WASHINGTON -- Even as Federal Reserve Board Chairman Alan Greenspan voices reservations about investing Social Security trust fund assets in the stock market, a hefty exposure to stocks is allowing the central bank to skip making pension contributions.
Although Mr. Greenspan's views on the stock market -- at least as a suitable investment for a government social program -- are at odds with the central bank pension fund's investment strategy, he does not sit on the fund's board. The investment committee comprises four senior bank officers and a member of the board of governors, and is headed by a president of a federal reserve bank.
With more than half of its assets in domestic equities, the $5.9 billion defined benefit plan has enjoyed a contribution holiday since 1986. And Jeff Shovlin, associate secretary of the Federal Reserve Employee Benefit System, anticipates that holiday will continue "for some years" -- unless the stock market nosedives.
The defined benefit pension plan had 56% of its assets in U.S. stocks last year and the remainder in domestic bonds. It earned around 19% in 1998, and 22.4% in 1997. It is 50% overfunded.
The pension fund's assets are managed by eight money managers: Fayez Sarofim & Co.; Wellington Management Co.; Lincoln Capital Management Co.; Miller Anderson & Sherrerd LLP; Loomis, Sayles & Co. LP; Sanford C. Bernstein & Co. Inc.; Mitchell Hutchins Asset Management; and Aeltus Investment Management Inc.
New employees affected
The Federal Reserve's pension plan has come under the spotlight because lawmakers are expected to examine its investment performance at a hearing this week on legislation aimed at making it easier for employees of the Federal Reserve Board of Governors who joined after Jan. 1, 1984, to take their retirement savings with them if they move to other federal government jobs.
Now, employees who joined the Federal Reserve Board after that date who switch to other federal jobs do not get pension credit for their service after 1988 at the central bank.
There are currently about 50 former Federal Reserve Board of Governors employees working in other federal government jobs who would benefit from the legislation. Additionally, the legislation would affect all new employees and the 951 existing employees of the Board of Governors of the Federal Reserve System in Washington hired after Jan. 1, 1984.
Although the legislation would benefit a relatively small number of people, they tend to be highly skilled and in demand at other federal agencies, especially the Treasury Department.
While the thrust of the hearing is on the portability legislation, lawmakers also will compare the impact of the Federal Reserve's pension plan stock market investments and resulting double-digit returns with the Federal Employees' Retirement System, the defined benefit plan that covers most other federal government employees, but is restricted to investments in Treasury securities.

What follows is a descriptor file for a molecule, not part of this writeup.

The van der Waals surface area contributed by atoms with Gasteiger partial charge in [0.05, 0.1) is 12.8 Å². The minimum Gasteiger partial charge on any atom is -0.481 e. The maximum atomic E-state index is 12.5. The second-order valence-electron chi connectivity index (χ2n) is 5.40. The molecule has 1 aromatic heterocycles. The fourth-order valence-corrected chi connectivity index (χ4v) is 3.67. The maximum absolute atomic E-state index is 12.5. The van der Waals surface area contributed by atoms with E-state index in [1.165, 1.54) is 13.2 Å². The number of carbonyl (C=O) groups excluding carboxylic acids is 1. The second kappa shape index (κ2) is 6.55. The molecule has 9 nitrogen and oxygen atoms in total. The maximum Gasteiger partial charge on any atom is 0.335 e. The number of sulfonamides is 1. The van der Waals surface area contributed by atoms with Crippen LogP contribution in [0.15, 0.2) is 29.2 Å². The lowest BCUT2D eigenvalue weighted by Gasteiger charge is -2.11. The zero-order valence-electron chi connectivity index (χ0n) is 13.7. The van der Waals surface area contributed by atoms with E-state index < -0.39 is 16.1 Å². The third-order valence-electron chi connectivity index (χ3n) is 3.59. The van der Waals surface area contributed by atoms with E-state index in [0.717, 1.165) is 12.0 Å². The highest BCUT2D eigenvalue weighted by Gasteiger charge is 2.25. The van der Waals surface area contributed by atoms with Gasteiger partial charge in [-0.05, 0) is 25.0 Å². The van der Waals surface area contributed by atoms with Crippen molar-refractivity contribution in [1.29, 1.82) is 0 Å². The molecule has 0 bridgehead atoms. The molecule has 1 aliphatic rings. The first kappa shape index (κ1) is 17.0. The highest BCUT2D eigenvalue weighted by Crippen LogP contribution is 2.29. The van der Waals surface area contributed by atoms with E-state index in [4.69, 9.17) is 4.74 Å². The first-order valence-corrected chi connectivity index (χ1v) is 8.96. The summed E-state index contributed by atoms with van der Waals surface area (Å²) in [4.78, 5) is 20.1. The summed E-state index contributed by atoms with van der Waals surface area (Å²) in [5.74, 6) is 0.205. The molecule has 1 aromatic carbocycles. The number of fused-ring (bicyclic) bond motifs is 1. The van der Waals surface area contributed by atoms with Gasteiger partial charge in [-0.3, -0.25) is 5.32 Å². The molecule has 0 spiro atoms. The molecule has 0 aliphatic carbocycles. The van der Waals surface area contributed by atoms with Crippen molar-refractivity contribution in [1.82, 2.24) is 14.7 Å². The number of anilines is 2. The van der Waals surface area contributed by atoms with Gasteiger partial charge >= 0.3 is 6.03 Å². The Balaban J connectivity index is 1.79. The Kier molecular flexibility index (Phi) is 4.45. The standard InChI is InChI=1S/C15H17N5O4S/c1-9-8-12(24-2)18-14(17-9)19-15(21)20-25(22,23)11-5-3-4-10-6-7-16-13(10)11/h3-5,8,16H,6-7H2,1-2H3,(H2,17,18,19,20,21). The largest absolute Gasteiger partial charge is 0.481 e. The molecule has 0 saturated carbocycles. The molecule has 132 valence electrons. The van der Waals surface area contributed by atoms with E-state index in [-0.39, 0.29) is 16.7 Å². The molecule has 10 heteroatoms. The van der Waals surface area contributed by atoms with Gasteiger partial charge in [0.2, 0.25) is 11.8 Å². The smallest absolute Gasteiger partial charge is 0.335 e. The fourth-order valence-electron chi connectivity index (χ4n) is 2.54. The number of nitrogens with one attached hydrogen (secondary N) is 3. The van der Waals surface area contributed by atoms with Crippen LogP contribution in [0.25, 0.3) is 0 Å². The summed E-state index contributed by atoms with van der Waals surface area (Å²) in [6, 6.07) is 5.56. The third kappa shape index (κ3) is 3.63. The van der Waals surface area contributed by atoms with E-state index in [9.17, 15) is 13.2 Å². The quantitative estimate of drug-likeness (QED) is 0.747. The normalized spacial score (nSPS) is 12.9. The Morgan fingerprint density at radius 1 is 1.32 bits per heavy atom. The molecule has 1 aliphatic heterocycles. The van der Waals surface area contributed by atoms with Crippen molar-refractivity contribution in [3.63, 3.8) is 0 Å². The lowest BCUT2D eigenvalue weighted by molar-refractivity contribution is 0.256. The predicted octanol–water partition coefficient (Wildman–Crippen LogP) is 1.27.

However, Republican lawmakers are not expected to propose legislation to invest some of the federal employees' system's assets in stocks because of anticipated resistance from Democratic lawmakers, according to a staffer for the House Subcommittee on Civil Service, which is expected to hold hearings on the portability provision Feb. 25.
Rep. Joe Scarborough, R-Fla., chairman of the House Government Reform and Oversight Subcommittee, was expected to introduce a bill early this week that would allow this portability; the legislation is expected to get easy approval.
Portability at issue
While the portability legislation is not controversial and has bipartisan support, an attempt to enact it last year as part of a bigger civil service reform package failed when that package never got off the ground for unrelated reasons.
Federal Reserve Board employees who joined before Jan. 1, 1984, receive benefits under a structure that mirrors the Civil Service Retirement and Disability Fund for federal employees, and lets them get credit for their Federal Reserve employment if they move to other federal jobs. That benefit structure covers only 631 employees.
Congress closed the Civil Service fund to new participants at the end of 1983, and federal workers hired since then generally are covered by the Federal Employees' Retirement System.
Federal Reserve Board employees also may participate in the Fed's $2.33 billion defined contribution retirement plan, and may move their retirement dollars into the parallel Thrift Savings Plan for federal government employees if they switch to other government jobs.